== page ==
• The Soldiers respond, ―Three,‖ and so forth.

Eight-Count Exercise

  • The PRT leader counts, ―One, two, three, four, five, six, seven.‖
  • The Soldiers respond, ―One.‖
  • The PRT leader counts, ―One, two, three, four, five, six, seven.‖
  • The Soldiers respond, ―Two.‖
  • The PRT leader counts, ―One, two, three, four, five, six, seven.‖
  • The Soldiers respond, ―Three,‖ and so forth.

Termination

7-30. To terminate an exercise, the PRT leader will raise the inflection of his voice while counting out the cadence of the last repetition. The Soldiers and PRT leader respond with ―HALT‖ upon returning to the starting position.

Two-Count Exercise

  • The PRT leader counts, ―Up, down.‖
  • The Soldiers respond, ―Four.‖
  • The PRT leader counts ―Up, down‖ (with voice inflection).
  • The Soldiers and PRT leader respond, ―HALT.‖
  • The PRT leader commands ―DISMOUNT.‖
  • The Soldiers dismount the climbing bars.
  • The PRT leader commands ―Position of attention, MOVE.‖
  • The Soldiers assume the position of attention.

Four-Count Exercise

  • The PRT leader counts, ―One, two, three.‖
  • The Soldiers respond, ―Nine.‖
  • The PRT leader counts, ―One, two, three‖ (with voice inflection).
  • The Soldiers and PRT leader respond, ―HALT.‖
  • The PRT leader commands ―Position of attention, MOVE.‖
  • The Soldiers assume the position of attention.

Eight-Count Exercise

  • The PRT leader counts, ―One, two, three, four, five, six, seven.‖
  • The Soldiers respond, ―Four.‖
  • The PRT leader counts, ―One, two, three, four, five, six, seven‖ (with voice inflection on counts five, six, and seven).
  • The Soldiers and PRT leader respond, ―HALT.‖
  • The PRT leader commands, ―Position of attention, MOVE.‖
  • The Soldiers assume the position of attention.

COMMANDS

7-31. The PD consists of ten four-count calisthenic exercises. See paragraph 7-29 for the commands, counting, and cadence instructions used to conduct preparation. Each strength and mobility drill has its own set of commands.

GUERRILLA DRILL

7-32. The GD includes three exercises that are performed from the extended rectangular formation, covered. The commands are followed when performing the shoulder roll, lunge walk, and Soldier carry. The difference for the Soldier carry is that Soldiers change positions at the 25-yard mark and return to the start point. When the PRT leader commands, ―the Shoulder Roll,‖ the entire formation repeats, ―Shoulder Roll.‖ After this, the leader need not say or repeat the command. The first rank takes one step forward with their left foot, but remains at attention:

  • On the command, ―READY,‖ the first rank moves into the starting position.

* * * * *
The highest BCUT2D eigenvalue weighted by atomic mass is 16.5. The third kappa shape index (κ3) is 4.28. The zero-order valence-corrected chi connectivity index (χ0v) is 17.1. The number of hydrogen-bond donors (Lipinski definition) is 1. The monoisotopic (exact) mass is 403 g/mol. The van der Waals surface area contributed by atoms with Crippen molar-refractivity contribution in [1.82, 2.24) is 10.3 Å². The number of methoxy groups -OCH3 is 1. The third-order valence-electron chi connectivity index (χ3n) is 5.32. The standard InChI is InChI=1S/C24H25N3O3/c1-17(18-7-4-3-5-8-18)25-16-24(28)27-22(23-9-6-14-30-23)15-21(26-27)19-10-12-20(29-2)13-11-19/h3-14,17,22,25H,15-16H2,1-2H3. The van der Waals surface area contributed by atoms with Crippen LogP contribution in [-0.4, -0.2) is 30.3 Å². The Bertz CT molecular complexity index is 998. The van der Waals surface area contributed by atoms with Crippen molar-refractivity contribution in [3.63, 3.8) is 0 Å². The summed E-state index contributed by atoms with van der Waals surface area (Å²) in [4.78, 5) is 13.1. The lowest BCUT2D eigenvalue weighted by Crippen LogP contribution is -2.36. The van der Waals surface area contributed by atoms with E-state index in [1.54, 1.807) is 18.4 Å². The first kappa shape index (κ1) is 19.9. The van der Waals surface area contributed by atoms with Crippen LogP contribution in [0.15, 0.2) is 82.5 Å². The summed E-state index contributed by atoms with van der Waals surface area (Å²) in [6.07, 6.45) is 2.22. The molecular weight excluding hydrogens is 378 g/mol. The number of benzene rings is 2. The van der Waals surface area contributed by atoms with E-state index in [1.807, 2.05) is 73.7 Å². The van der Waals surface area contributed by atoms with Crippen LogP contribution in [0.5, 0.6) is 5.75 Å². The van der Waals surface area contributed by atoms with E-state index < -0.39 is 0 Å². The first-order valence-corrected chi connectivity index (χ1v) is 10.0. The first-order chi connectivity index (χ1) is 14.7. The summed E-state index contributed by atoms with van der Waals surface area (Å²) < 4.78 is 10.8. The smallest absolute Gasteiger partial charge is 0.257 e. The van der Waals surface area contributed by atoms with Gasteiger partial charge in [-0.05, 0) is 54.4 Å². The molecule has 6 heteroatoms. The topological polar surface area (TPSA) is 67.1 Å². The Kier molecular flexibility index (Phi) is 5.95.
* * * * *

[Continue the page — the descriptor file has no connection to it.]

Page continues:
• On the command, ―GO,‖ the first rank begins the movement.

7-33. In a typical formation with four ranks, the PRT leader directs the front rank remaining in the formation to move forward. He does this immediately after the previous front rank start the movement. The other ranks remain in place, awaiting further instructions. To do this, the PRT leader commands ―Next Rank, MOVE FORWARD.‖ Once the rank conducting the movement is about 12 yards into the exercise, the PRT leader commands, ―Ready,‖ and the rank moves into the starting position. Immediately after all Soldiers are in the starting position, the leader commands, ―GO.‖ He repeats this sequence of commands until all ranks have performed the shoulder roll. Perform the GD in platoon-size or smaller formations (extended and covered). This provides the appropriate work-to-rest ratio of 1:3. If he has less than four ranks for this drill, he enforces a 1:3 work-to-rest ratio.

CONDITIONING DRILLS

7-34. Conditioning drills have four-count and eight-count exercises.

CLIMBING DRILLS

7-35. Climbing drills have two-count exercises.

MILITARY MOVEMENT DRILLS

7-36. Military movement drills 1 and 2 each have three exercises that are performed from the extended rectangular formation, covered. The commands listed below will be followed when performing verticals, laterals, the shuttle sprint, the power skip, crossovers, and the crouch run. During the shuttle sprint, Soldiers will run the first two 25-yard intervals at the pace of the squad leader, then sprint the last 25-yard interval at their own pace. During the crouch run, on the command ―Ready,‖ Soldiers move to the starting position of the mountain climber. On the command ―GO,‖ Soldiers perform counts 1, 2, and 3 of the mountain climber, then upon finishing count four run forward in the crouch position to the 25-yard mark.

7-37. For movement drills, the PRT leader states, ―verticals‖ (and the entire formation repeats ―verticals‖). After this, there is no need to say or repeat ―verticals.‖ The first rank takes one step forward with their left foot, but remains at the position of attention.